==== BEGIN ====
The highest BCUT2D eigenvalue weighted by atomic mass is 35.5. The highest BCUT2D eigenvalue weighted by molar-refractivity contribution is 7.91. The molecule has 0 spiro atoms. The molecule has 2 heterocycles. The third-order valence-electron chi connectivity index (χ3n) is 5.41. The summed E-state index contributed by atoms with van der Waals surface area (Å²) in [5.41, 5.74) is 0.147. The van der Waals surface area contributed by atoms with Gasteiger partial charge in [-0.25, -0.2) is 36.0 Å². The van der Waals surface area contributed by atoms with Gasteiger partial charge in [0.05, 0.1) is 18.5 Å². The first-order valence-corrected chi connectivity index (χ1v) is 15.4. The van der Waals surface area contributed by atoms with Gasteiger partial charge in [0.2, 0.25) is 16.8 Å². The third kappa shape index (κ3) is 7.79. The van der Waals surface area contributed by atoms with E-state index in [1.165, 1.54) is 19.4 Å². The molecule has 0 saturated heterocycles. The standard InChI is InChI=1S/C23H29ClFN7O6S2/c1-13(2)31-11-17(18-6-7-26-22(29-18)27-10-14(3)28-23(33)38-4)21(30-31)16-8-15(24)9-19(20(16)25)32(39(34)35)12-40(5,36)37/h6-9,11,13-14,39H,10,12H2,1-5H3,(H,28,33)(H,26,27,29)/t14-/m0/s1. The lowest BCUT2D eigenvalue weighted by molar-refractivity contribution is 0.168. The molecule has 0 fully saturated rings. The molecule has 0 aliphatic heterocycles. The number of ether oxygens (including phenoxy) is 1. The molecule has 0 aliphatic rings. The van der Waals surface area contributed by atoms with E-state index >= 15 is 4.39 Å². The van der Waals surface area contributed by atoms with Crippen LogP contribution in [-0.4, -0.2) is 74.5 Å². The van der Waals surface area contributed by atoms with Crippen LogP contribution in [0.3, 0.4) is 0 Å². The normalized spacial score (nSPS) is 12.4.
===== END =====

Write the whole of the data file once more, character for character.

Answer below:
The highest BCUT2D eigenvalue weighted by atomic mass is 35.5. The highest BCUT2D eigenvalue weighted by molar-refractivity contribution is 7.91. The molecule has 0 spiro atoms. The molecule has 2 heterocycles. The third-order valence-electron chi connectivity index (χ3n) is 5.41. The summed E-state index contributed by atoms with van der Waals surface area (Å²) in [5.41, 5.74) is 0.147. The van der Waals surface area contributed by atoms with Gasteiger partial charge in [-0.25, -0.2) is 36.0 Å². The van der Waals surface area contributed by atoms with Gasteiger partial charge in [0.05, 0.1) is 18.5 Å². The first-order valence-corrected chi connectivity index (χ1v) is 15.4. The van der Waals surface area contributed by atoms with Gasteiger partial charge in [0.2, 0.25) is 16.8 Å². The third kappa shape index (κ3) is 7.79. The van der Waals surface area contributed by atoms with E-state index in [1.165, 1.54) is 19.4 Å². The molecule has 0 saturated heterocycles. The standard InChI is InChI=1S/C23H29ClFN7O6S2/c1-13(2)31-11-17(18-6-7-26-22(29-18)27-10-14(3)28-23(33)38-4)21(30-31)16-8-15(24)9-19(20(16)25)32(39(34)35)12-40(5,36)37/h6-9,11,13-14,39H,10,12H2,1-5H3,(H,28,33)(H,26,27,29)/t14-/m0/s1. The lowest BCUT2D eigenvalue weighted by molar-refractivity contribution is 0.168. The molecule has 0 fully saturated rings. The molecule has 0 aliphatic heterocycles. The number of ether oxygens (including phenoxy) is 1. The molecule has 0 aliphatic rings. The van der Waals surface area contributed by atoms with E-state index >= 15 is 4.39 Å². The van der Waals surface area contributed by atoms with Crippen LogP contribution in [-0.4, -0.2) is 74.5 Å². The van der Waals surface area contributed by atoms with Crippen LogP contribution in [0.3, 0.4) is 0 Å². The normalized spacial score (nSPS) is 12.4.